TLDR: By hiring a nearshore solar engineer with Elastic, companies can save up to 74% on their current solar engineering costs. For a solar engineer with a $65,000 annual base salary, companies usually end up paying $137,398 or 2.11x their base salary due to hiring costs, payroll, benefits, taxes, QA and management expenses. Now, for a monthly fee of $3,000, companies can hire a nearshore solar engineer with Elastic and significantly reduce their current engineering costs.
To know the benefits of outsourcing solar engineering, we must first understand what is costing us to keep in-house engineers. If you are a solar veteran, you likely know the breakdown of soft costs versus hardware costs of a solar company. Hardware costs (or hard costs) account for 35% of a system and include all the materials needed to build the system—modules, inverters, racking, and electrical wiring. On the other hand, soft costs account for 65% and include installation labor, engineering, customer acquisition, overhead, permitting, inspection, and interconnection.
Solar engineering falls in the soft costs category and covers the entire customer life cycle—from creating pre-proposals to prospect C&I customers, to designing systems for permit packages for residential customers, to analyzing energy bills for customer support.
By outsourcing solar engineering, there are major benefits beyond the 75% cost savings.
What are the real costs of in-house solar engineering?
Let's jump into understanding the costs associated with having an in-house engineer, in addition to salary. We have categorized these costs into three buckets: initial costs, ongoing direct costs, and management and quality assurance costs. When considering the total cost, you may want to know how much a team member costs per year, per hour, or per output (design, pre-proposal, ticket). Our methodology will help you determine these costs.
We considered the initial costs that are paid once per employee: the cost to hire them, the cost to train them, and the equipment used by the employee.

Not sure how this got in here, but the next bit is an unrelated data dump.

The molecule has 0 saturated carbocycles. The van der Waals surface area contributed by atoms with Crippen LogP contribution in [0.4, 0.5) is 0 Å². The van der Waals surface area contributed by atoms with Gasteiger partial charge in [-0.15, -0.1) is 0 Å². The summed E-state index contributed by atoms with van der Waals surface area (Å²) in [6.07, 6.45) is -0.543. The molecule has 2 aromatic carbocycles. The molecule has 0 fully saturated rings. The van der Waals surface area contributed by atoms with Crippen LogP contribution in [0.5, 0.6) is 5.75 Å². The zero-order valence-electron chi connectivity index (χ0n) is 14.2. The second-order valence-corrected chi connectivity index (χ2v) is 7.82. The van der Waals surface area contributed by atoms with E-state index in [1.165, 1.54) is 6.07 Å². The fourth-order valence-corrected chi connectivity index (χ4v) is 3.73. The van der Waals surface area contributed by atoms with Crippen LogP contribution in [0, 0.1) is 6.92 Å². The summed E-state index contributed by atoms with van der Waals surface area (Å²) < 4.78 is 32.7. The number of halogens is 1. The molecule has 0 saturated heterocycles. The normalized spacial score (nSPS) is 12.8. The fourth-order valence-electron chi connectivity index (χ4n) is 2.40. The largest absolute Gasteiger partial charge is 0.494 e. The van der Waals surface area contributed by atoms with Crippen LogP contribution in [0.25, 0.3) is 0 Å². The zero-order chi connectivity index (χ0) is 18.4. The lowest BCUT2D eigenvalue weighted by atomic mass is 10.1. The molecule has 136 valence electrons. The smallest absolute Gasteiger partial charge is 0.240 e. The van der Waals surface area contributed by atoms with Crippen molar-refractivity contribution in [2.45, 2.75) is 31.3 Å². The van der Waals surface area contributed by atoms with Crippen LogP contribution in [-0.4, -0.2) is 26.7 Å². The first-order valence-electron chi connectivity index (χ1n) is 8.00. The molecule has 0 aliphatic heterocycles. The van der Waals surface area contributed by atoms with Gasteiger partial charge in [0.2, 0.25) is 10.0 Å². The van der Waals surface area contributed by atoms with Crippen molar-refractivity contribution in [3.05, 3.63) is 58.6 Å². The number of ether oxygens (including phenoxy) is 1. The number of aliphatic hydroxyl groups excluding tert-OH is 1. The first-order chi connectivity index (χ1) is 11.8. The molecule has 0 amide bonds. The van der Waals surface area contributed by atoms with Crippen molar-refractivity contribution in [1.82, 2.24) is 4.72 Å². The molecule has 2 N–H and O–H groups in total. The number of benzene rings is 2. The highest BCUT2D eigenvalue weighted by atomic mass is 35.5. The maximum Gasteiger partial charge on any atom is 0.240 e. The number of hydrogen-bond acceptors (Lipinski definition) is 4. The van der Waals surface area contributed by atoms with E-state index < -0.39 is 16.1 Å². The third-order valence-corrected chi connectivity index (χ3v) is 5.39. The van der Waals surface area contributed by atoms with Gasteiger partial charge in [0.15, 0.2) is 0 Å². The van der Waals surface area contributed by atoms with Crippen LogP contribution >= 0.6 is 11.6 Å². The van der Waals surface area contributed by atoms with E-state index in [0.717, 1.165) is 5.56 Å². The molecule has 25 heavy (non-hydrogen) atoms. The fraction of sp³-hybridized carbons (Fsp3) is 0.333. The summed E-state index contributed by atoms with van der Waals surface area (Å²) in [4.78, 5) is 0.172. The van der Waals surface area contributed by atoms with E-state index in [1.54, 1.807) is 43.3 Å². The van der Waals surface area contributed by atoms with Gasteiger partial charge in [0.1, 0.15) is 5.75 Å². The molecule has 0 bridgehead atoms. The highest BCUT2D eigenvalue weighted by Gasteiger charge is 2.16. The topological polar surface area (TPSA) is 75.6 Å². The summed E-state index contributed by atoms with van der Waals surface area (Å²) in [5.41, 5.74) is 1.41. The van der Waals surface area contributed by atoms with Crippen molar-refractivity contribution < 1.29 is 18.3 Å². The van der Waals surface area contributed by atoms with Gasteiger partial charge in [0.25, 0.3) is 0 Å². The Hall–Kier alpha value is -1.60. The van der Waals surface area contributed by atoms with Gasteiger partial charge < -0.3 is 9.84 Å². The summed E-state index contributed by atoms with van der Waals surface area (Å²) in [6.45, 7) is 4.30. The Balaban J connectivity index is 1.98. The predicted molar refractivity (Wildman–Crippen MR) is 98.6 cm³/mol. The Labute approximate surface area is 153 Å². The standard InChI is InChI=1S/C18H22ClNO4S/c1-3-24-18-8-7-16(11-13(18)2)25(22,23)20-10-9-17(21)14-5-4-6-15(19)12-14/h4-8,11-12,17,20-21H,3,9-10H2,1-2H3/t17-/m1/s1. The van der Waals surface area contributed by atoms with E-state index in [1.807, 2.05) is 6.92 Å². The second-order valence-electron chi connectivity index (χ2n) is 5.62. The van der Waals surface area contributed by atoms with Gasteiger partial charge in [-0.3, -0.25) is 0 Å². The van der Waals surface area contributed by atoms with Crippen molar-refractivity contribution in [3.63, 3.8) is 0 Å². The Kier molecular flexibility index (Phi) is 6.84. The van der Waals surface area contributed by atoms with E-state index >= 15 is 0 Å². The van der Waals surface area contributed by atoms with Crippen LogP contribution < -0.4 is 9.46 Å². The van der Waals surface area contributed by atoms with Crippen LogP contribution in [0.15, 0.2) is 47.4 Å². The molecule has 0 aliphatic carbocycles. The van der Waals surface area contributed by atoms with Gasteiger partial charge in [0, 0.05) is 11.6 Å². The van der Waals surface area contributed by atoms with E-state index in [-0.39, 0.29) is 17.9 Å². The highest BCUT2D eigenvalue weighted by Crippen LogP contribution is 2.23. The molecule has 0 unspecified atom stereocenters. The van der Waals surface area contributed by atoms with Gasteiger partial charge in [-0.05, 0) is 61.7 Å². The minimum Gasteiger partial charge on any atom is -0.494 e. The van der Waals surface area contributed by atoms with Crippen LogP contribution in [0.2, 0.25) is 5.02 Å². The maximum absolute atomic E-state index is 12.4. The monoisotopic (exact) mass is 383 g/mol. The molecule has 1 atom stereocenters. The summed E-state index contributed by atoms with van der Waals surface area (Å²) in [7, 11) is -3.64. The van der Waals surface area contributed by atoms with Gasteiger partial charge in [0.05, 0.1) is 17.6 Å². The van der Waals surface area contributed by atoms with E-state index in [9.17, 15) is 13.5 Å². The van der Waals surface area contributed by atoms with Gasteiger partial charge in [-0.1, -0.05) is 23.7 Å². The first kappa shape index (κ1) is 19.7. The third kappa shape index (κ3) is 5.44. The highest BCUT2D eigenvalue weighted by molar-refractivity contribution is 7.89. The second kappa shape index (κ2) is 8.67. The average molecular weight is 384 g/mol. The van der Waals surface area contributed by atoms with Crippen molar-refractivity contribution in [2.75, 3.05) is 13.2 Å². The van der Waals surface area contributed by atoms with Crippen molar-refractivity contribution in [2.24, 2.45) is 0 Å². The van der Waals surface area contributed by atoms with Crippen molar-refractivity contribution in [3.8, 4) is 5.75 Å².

Let’s say you are hiring a solar engineer to help with Helioscope designs or preparing Plan Sets and this engineer has a market-based annual base salary of $65,000.
Total initial costs for hiring a solar engineer for help with Helioscope designs or Plan Sets are approximately $16,000. This includes 20% recruiting costs ($13,000), and $3,000 for work equipment such as a desk, chair, laptop, and additional equipment. This engineer will also require 10 days of formal training.
Ongoing direct costs
Ongoing direct costs are costs associated with the employee such as base salary, bonus, benefits, payroll tax, and office expenses.
Ongoing Indirect costs
The indirect costs associated with the engineer include management, supervision, and Quality Assurance (QA). For example, the engineer has a supervisor and a QA engineer, who dedicate 12.5% of their time to each engineer. This ensures the quality of work is maintained and errors in proposals are spotted.
All-in Annual Cost per Engineer
The all-in annual cost of an engineer is the real cost of an engineer on a yearly basis. Now let’s put together all the numbers.
All-in hourly rate per Engineer
Now that we've established the all-in annual cost of an engineer, let's calculate the hourly rate. Each year has 260 weekdays, 10 holidays, 15 vacation days, 5 sick days, and 10 formal training days, giving us a total of 220 real working days. That's 18.33 working days per month, or 146.6 working hours per month. To calculate the hourly rate, divide your monthly all-in costs by those 146.6 hours.
All-in cost per deliverable
Now let's say you want to know how much that pre-proposal, Helioscope design or Plan Sets are costing you.
The important factors to consider are, the minutes the task takes to complete, the productivity of the resource, the output per month and the monthly all-in cost per resource.
The costs of outsourcing solar engineering
With one simple fee, you can easily outsource solar engineering. The monthly fee of $3,000 includes a dedicated, full-time solar engineer, a fractional QA supervisor, and employee equipment. Plus, you don't have to worry about employee retention. Sign up today and you'll get a 2-week free trial.
What are the benefits of solar engineering BPO?
As we’ve covered completely in our previous article [ARTICLE], the benefits of solar engineering BPO are mainly cost reduction and more time and money availability for higher leverage investments or projects. This can be used to improve the working environment of your core team, margins of your business, and value to your customer. What could you do with the newly available resources? With the newly available time for your managers or team, and the newly available dollars, you could take your business to the next level.
Benefits for each Stakeholder
|Owners and executive team
||1. More cash for high-leverage investments|
2. Reduced CAC
3. Reduced COGs
4. Reduced payroll costs
5. Reduced Capex
|Managers and supervisors
||1. More time availability for high-leverage projects and activities|
2. Less time recruiting
3. Less time interviewing
4. Less time training
5. Less time managing people
6. Less time revising work
|End-customers||1. Lower price per watt|
2. Lower monthly payments